Seductive Southern Crete

By Chris Deliso

Although Crete hosts one-quarter of Greece’s annual visitors, one can escape the crowds by heading south. Thanks to the rugged mountains that stretch across much of the island’s spine, southern Crete remains a place apart.

Known for their hospitality, traditional music and healthy home-cooking, Cretans are also fiercely independent. They often rebelled under Venetian and then Ottoman occupation, with southern strongholds like Sfakia (a rocky, barren territory centred on port village Hora Sfakion) remaining unconquered. Here, the towering cliffs overhanging the sea ensure that the region will continue to stave off overdevelopment. (And then there are the good-natured bullet holes pock-marking all the road signs around Sfakia).

Due to the mountains, the Sfakia area remains peacefully isolated; nearby settlements like Loutro, shimmering white with little houses, or Sweetwater and Marmara (Marble) beaches, are accessed by boat (the intrepid can hike there instead). Boat trips hug the coast westward from Hora Sfakion to Paleohora, via Loutro and Agia Roumeli; the latter is where throngs of tired hikers stumble out of the Samaria Gorge- at 16km, Europe’s longest.

This boat trip is ideal for traversing the south coast. It concludes at Paleohora- a little town that has preserved its laid-back character, despite being the jumping-off point for popular Elafonisi Beach on Crete’s southwestern tip. The soft pink sands and islet here are undeniably enticing and, except for in high summer, serene. Palaeohora also offers great live traditional music; in the songs, known as mantinadhes (15-syllable folk verse accompanied by the Cretan lyra, or violin), is fully expressed the island’s powerful and melancholy spirit.

Crete is big enough to be its own country, and its people love distinguishing themselves from other Greeks. Lakkis Koukoutsakis, a young tour guide/restaurant owner in Azogires, a placid hamlet seven kilometres north of Paleohora, sums it up: “among us here live about 13 Cretans, eight Greeks, two English and one Dutch,” he quips. It is this sense of otherness (amply displayed in Lakkis’ splendidly curling, pencil-thin moustache- a relic of centuries past), that makes the Cretans, and especially those from the south, such good company. They can entertain one with eccentricity or anecdotes, vex with their stubbornness, seduce with hospitality and amaze with feats of strength. It almost goes without saying that being among them is rarely dull.

The southern mountains are dotted with tiny traditional villages, great spots to buy hearty local olive oil and thyme honey, though Azogires alone has a freshwater lagoon where the itinerant nereids – those beguiling sea-nymphs of ancient Greek myth – can allegedly steal a man’s soul on one specific sacred night.

Additional otherworldly characters – the so-called drosoulites, or ghosts of fighters killed by the Turks in 1828 – can sometimes be seen marching around dawn each year in late May, over at Frangokastello. This magnificent 13th-century Venetian fortress stands above a tranquil beach east of Hora Sfakion.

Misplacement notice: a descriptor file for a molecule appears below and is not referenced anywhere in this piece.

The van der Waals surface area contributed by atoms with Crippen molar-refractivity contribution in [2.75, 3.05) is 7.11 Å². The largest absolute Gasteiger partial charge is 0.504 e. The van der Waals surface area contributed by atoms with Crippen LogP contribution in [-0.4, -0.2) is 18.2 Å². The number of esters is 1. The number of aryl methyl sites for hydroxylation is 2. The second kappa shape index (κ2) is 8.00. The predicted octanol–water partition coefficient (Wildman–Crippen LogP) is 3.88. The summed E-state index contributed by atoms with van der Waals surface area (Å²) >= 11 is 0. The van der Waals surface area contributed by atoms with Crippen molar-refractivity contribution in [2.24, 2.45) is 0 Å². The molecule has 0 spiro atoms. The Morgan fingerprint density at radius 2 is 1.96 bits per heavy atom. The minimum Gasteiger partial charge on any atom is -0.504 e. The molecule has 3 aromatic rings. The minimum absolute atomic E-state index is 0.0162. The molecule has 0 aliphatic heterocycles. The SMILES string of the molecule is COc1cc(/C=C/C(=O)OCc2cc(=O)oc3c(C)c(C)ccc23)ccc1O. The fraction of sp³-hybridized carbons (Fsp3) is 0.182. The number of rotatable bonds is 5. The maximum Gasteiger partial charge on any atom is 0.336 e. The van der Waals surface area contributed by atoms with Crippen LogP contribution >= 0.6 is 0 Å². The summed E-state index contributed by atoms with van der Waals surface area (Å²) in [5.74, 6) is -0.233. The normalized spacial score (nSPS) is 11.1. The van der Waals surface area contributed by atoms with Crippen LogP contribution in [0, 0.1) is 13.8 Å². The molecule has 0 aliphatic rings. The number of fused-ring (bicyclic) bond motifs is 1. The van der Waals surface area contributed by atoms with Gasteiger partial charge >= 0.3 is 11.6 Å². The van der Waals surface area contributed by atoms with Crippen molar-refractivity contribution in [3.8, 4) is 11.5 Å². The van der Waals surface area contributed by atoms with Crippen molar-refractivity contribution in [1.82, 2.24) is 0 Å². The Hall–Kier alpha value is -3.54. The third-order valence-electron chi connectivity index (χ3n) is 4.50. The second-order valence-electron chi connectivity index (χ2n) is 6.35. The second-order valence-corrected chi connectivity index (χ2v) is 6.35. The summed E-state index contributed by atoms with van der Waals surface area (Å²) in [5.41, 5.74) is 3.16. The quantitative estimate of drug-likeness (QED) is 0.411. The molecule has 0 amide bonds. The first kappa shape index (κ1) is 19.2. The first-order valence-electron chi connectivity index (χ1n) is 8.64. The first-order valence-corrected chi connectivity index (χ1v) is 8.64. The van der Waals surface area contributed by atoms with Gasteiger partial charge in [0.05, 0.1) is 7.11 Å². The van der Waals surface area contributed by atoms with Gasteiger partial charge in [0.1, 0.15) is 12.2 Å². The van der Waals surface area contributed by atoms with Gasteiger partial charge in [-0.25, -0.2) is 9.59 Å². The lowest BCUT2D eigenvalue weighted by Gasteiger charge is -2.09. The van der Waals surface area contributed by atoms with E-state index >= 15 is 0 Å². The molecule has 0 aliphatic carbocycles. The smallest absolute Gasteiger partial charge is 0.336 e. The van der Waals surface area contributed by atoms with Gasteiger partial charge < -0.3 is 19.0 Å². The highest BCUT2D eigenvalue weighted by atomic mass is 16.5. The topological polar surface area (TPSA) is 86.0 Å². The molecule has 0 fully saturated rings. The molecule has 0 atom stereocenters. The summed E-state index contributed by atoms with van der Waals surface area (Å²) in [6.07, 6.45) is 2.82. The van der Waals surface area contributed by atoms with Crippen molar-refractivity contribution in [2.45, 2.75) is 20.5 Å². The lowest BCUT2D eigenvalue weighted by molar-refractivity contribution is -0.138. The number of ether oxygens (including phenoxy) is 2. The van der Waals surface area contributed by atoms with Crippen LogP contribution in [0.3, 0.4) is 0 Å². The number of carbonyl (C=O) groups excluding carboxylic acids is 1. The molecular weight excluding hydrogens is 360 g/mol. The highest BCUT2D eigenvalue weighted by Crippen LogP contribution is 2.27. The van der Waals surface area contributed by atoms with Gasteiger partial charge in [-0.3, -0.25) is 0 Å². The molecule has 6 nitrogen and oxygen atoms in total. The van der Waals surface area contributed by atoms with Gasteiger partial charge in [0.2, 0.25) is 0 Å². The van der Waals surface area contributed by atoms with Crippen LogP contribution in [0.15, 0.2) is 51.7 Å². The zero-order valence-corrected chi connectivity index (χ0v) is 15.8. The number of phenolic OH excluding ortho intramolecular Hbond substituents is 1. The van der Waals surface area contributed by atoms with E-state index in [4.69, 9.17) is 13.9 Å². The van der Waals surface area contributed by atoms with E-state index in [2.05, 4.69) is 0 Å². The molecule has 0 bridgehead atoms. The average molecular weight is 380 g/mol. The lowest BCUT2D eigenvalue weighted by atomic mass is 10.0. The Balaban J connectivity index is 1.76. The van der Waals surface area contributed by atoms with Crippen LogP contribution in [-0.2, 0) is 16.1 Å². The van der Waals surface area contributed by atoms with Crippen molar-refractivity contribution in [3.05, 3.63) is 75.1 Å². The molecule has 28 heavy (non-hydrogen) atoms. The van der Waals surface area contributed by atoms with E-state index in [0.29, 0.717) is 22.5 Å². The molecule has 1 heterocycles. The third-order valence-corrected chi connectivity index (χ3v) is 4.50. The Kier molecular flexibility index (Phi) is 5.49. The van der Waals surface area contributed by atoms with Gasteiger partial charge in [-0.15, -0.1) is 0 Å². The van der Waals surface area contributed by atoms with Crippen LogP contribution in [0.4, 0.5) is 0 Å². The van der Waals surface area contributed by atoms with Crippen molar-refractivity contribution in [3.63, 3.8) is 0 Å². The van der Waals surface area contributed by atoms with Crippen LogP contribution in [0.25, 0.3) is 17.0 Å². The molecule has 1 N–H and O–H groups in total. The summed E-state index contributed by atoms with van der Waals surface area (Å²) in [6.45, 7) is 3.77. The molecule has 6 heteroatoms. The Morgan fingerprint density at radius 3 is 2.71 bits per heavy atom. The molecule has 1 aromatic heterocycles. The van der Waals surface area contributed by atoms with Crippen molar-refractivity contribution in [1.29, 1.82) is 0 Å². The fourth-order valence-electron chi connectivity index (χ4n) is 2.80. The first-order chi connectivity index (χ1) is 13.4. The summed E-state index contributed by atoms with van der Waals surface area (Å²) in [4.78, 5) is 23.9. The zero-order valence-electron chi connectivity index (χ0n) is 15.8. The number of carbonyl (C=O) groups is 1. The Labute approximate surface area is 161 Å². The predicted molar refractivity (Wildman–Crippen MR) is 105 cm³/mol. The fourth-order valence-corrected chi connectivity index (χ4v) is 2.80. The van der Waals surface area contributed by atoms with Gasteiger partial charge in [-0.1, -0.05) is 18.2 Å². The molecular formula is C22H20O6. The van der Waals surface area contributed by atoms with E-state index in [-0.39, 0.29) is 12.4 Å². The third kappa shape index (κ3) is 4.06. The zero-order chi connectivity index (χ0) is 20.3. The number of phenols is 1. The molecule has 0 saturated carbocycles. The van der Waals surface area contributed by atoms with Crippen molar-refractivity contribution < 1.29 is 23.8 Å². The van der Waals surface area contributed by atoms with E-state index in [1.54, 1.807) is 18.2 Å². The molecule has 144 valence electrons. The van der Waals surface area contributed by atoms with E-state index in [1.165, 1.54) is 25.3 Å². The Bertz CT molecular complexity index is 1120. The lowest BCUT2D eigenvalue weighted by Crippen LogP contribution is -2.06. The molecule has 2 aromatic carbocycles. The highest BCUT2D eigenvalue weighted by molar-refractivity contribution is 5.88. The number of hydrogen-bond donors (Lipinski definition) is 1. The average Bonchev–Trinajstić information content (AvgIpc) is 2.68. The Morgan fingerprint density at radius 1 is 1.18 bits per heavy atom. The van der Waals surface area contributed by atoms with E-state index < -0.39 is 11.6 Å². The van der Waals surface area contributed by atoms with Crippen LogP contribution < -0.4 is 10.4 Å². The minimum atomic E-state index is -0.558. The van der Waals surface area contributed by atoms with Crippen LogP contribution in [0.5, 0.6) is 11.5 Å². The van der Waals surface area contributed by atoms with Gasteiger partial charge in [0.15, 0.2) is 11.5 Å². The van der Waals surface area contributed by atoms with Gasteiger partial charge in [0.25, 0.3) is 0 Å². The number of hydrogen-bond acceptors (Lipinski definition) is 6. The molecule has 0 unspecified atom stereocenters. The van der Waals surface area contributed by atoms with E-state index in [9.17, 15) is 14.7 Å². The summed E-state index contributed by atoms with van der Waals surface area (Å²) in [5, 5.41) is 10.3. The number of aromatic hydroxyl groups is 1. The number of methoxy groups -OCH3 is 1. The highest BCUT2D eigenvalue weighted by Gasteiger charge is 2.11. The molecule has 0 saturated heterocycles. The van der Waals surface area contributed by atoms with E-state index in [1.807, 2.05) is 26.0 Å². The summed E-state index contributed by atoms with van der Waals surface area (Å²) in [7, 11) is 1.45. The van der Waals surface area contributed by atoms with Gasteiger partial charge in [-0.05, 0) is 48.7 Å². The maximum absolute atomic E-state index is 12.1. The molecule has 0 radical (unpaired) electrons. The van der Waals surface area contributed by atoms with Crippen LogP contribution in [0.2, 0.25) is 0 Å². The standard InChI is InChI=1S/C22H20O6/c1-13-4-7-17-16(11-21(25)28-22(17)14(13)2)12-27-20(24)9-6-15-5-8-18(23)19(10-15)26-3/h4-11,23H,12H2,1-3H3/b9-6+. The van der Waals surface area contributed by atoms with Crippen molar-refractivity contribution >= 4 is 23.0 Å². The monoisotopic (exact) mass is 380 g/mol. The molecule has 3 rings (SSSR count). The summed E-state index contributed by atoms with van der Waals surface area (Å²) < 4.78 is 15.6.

Occasional yoga groups visit Azogires, though unruffled Agios Pavlos, further east on the south coast, is more established. Just three kilometres west of it, the outpost of Triopetra comprises barely one set of domatia (rent-rooms) complemented by a seafront terrace restaurant. Here, all sense of time quickly recedes, and the menu varies according to whatever fish they happen to catch each morning. Keenly aware of the irreplaceable value of Triopetra (a place were some regular visitors book rooms three years ahead), locals protested vociferously when a Chinese consortium sought to build a huge container ship port- as ever through the centuries, the Cretans stubbornly resisted a much bigger foreign foe.

Triopetra’s relative inaccessibility and tiny size have kept it blissfully quiet. Yet even the places that attract more visitors, such as lazy Plakias, west of Preveli, stand apart from the north and its resorts. Having one of the south’s longest beaches, Plakias has attracted some smallish hotels and restaurants, though the truly extraordinary Youth Hostel Plakias (open from Greek Easter through October) also attracts devotees of all ages.

Part of the reason why Plakias and other southern getaways have remained relatively immune from mass tourism is the terrific summer wind that roars through everything, pelting beach-goers with sand and whipping up whitecaps on the sea. But the winds also do drive away the mosquitoes, and break through that solid wall of summer heat. Channelled up and down Crete’s mountain canyons – veritable wind tunnels – these stiff breezes are known to locals by individual names, depending on from where they come, how long they stay, and what gifts they bring with them.

How To…

Good but winding paved roads connect the south-coast towns, where the terrain allows. Paleohora, Hora Sfakion and Plakias get regular buses from the north-coast hubs of Hania and Rethymno.

The informative website www.sfakia-crete.com offers local information including updated timetables for the Hora Sfakion-Paleohora ferries.